One weekend she had blown out the candles on the cake celebrating her 84th birthday. The following Friday, while putting flowers on Great-aunt Maud’s grave, she died. And one week after that a bunch of us were standing at her graveside. It was just down to a few family members, and we were at that stage where you’re commenting on how pretty the flowers that so-and-so that no one had heard from in years were, when someone asked, “Isn’t Grandpa’s grave nearby?”
Grandpa had died 23 years earlier, and was buried in one of a pair of plots he and Grandma had bought many years before. And after Grandma re-married, she and our step-grandfather had bought two more plots close by.
Anyway, as soon as someone asked that, my step-grandfather’s eyes bugged out, he went white as a sheet, and said, “Oh, no!” He was obviously very distressed as he hurried toward his car. Several of us followed, worried that he was having some sort of medical issue.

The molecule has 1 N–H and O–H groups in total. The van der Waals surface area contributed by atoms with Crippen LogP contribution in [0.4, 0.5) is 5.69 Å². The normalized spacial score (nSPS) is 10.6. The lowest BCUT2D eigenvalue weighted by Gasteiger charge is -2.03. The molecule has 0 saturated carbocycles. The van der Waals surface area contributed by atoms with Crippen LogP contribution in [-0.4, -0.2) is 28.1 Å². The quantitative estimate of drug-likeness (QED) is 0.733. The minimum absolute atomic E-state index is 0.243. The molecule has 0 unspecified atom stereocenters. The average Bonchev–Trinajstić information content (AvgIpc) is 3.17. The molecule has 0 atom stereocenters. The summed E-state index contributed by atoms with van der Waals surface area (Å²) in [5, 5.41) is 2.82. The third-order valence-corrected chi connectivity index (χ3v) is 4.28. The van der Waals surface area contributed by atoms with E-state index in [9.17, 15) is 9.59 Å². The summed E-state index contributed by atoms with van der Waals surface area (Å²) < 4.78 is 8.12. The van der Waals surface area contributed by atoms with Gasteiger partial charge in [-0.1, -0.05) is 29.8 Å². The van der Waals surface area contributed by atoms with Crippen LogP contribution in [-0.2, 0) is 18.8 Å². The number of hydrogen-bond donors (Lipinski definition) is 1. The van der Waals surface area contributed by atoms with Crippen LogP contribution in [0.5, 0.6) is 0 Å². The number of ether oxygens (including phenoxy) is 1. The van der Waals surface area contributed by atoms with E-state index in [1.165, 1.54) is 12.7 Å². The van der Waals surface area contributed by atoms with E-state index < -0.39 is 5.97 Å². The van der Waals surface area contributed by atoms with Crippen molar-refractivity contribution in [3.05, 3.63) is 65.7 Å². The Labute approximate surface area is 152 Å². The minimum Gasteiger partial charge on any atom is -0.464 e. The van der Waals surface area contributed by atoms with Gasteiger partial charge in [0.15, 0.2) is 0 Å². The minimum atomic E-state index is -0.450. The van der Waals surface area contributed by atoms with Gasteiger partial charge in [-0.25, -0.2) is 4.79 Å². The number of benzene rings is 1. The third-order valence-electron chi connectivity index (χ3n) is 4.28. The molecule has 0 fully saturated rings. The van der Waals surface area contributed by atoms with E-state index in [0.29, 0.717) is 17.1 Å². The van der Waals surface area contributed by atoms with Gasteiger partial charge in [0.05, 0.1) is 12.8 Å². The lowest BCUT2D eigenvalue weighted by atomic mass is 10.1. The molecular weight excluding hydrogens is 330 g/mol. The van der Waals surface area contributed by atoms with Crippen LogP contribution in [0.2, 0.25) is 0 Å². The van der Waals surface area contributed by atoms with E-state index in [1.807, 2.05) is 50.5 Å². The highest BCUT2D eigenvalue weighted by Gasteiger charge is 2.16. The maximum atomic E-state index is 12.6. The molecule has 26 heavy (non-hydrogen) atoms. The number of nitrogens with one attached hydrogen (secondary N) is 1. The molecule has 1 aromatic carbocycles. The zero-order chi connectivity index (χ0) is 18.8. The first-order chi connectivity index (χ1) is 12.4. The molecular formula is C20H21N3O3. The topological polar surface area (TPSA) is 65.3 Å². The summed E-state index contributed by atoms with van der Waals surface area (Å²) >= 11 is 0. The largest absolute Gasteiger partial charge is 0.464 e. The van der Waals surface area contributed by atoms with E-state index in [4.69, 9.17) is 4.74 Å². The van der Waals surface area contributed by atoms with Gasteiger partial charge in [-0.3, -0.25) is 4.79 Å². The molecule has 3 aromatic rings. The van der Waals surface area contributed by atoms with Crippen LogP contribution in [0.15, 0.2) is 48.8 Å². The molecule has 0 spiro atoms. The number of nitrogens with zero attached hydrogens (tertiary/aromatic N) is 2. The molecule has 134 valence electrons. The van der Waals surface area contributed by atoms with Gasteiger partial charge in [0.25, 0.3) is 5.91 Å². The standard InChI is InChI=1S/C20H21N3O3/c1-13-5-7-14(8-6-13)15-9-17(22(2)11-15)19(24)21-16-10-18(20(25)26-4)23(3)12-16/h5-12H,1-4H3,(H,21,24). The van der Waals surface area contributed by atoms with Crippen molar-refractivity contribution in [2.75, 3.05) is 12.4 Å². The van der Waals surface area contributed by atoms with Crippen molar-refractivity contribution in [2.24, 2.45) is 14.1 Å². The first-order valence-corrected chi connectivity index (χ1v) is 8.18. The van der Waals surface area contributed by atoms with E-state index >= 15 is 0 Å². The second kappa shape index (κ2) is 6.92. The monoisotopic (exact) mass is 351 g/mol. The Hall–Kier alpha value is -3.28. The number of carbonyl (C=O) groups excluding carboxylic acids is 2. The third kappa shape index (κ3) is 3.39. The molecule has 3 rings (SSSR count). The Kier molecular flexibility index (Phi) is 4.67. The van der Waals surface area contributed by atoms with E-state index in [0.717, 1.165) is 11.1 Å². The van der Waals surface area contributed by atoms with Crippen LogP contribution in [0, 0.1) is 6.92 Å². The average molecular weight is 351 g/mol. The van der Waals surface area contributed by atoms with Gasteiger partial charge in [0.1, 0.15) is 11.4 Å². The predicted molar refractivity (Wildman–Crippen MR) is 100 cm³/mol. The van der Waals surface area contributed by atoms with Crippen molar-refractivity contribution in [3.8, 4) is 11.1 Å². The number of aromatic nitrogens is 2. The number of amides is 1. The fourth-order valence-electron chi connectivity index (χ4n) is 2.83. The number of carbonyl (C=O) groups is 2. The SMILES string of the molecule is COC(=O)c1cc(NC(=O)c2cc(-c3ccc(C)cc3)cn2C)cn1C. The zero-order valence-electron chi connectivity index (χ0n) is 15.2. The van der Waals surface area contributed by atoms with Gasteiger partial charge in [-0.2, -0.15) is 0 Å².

Nope. He and Grandma had been driving to various cemeteries all week long before her death, putting silk-bouquets that Grandma had made on each relative’s grave. Aunt Maud’s was meant to be the next-to-the-last stop on their journey. Grandpa’s silk flower bouquet was still in the trunk of the car. My step-grandfather was beside himself. He’d cried so much that week, you wouldn’t have thought he could cry any more, but there he was, apologizing to Grandma’s spirit for forgetting about the last batch of flowers, and not finishing her chore—for not getting flowers on Grandpa George’s grave by Memorial Day.